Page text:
Beguiling sweet pear notes with hints of berry and caramel. To enhance the natural flavors, consider adding sugar.
INGREDIENTS: Black tea, White tea, Currants, Natural flavors (Organic Compliant), Ontario Icewine.
HEALTH PROPERTIES: High in anti-oxidants
CAFFEINE LEVELS: Medium
TEA SOURCING: Blended with teas from Sri Lanka (Nuwara Eliya, Dimbula and Uva regions), Kenya (Nandi Highlands), India (Nilgiri), Egypt (Nile Delta and Fayoum), and Poland (Gdansk)
ETHICS: Ethical Tea Partnership and GMO free
THE STORY OF ICEWINE
Icewine, the nectar of winter. Or, should we say nectar of the gods? What else could you possibly call a drink that can sell for more than $250,000 a bottle? That's the price you'd have to pay for an ultra rare bottle of Royal DeMaria, 2000 Chardonnay icewine. Most icewines are priced well below that figure, but the scarcity of this liquor keeps prices high. Why? The grapes used to make the sweet dessert wine aren't pressed until they are frozen. As such, 1/5th the amount of grape juice is pressed from each frozen grape compared to the non-frozen variety. For vintners, a general rule of thumb is that each frozen grape will yield just one drop of icewine. The flavor of the finished product is divine. Depending on the variety, the nose can offer notes of peach, pear, honey, dried apricot and green apple. In the glass, the flavor is a sumptuous combination of apricot, peach, mango, melon and other sweet fruits. This fabulous black tea blend uses real icewine to deliver all that fruity sweetness in a rich, round cuppa.
Who invented icewine? No one really knows, but the Latin poet Marcus Valerius Martialis (AD 40-102) wrote that grapes should be left on the vine until they were stiff with frost. Evidently, he preferred the rich, sweet wines produced after November.
What type of tea do we use, how do we flavor the tea and why do we use natural flavors?
Firstly... we only use high grown teas from the top 3 tea growing regions of Sri Lanka - Nuwara Eliya, Dimbula and Uva. These three high-grown districts produce flavorful teas that have classic 'Ceylon' tea character which is noted by floral bouquet and flavor notes, touches of mild astringency, bright coppery color and, most importantly - perfect for use as the base tea of our flavored teas. (We have tested teas from various other origins around the world as base stock for our flavored teas, but none of these teas made the grade.) Dimbula and the western estates of Nuwara Eliya have a major quality peak during Jan/Feb, whereas Uva and the eastern estates of Nuwara Eliya have their peak in July/Aug. This 'dual peak period' allow us to buy the best for our flavored tea blends several times during the year, ensuring top quality and freshness.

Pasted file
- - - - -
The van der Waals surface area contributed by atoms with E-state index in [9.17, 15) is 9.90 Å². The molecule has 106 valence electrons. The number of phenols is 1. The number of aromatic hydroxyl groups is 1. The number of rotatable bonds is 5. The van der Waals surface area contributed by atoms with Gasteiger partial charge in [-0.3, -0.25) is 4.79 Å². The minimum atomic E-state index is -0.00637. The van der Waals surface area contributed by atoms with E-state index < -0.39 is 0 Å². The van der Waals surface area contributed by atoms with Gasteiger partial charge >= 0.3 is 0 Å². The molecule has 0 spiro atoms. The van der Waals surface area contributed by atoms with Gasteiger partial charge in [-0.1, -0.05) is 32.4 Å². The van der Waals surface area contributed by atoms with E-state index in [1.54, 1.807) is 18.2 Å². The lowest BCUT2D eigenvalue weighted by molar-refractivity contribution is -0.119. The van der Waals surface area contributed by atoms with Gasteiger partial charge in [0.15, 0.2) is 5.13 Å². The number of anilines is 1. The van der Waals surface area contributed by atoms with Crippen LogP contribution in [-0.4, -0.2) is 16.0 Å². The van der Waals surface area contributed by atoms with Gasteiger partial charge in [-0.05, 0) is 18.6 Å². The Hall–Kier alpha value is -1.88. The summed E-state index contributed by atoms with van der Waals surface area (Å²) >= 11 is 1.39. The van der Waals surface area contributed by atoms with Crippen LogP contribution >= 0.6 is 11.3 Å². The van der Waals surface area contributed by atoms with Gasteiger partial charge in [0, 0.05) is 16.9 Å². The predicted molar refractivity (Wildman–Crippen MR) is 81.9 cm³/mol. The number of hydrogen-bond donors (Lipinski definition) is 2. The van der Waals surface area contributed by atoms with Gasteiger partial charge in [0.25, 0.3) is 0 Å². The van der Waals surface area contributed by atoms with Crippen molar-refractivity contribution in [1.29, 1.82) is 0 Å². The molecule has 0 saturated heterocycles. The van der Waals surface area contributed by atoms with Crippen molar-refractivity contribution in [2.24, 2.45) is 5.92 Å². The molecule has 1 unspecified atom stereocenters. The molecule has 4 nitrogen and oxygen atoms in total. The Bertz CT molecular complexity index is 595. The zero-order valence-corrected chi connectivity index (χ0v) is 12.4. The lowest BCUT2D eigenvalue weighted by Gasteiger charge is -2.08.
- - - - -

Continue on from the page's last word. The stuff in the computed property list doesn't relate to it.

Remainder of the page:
Secondly. we use flavoring oils not crystals to give the tea drinker an olfactory holiday before indulging in a liquid tea treat.
Thirdly... we specify natural flavors. High quality tea tastes good and natural flavors do not mask the natural taste of the high grown Ceylon tea. (The norm for many making flavored tea is to use overpowering artificial flavors, which can be used to hide lower quality tea). Natural flavors do not leave an aftertaste giving the tea a clean and true character. It should be noted that natural flavors tend to be somewhat 'soft ' and the flavors slightly muted, but for many this is a refreshing change and one of the desired attributes of our naturally flavored teas.
BREWING INSTRUCTIONS FOR HOT TEA: Infuse one slightly heaping teaspoon for each 8 ounce cup with boiling water for 3-7 minutes.
Infuse 6 slightly heaping teaspoons of tea with 1 1/4 cups of boiling water for 5 minutes. Quarter fill a serving pitcher with cold water, and add the infused tea, straining the leaves, to the pitcher. Add ice and top-up the pitcher with cold water. Add lemon and sweeten to taste. A rule of thumb when preparing fresh brewed iced tea is to increase the strength of hot tea since it will be poured over ice and diluted with cold water.
Infuse 1 slightly heaping teaspoon of loose tea with 6 ounces of boiling water for 5 minutes. Add the tea to a 12 ounce glass, filled with ice, straining the leaves. Add hot tea to a 12oz/375ml acrylic glass filled with ice, straining the tea or removing the bags. Add lemon and sweeten to taste.
NUMBER OF CUPS: 15-20 cups from each 50 grams of tea, with a single use of the leaves. Loose leaf tea is traditionally infused 3 times, with a different flavor profile following each infusion. Accordingly, each 50 gram bag can make up to 60 cups of tea.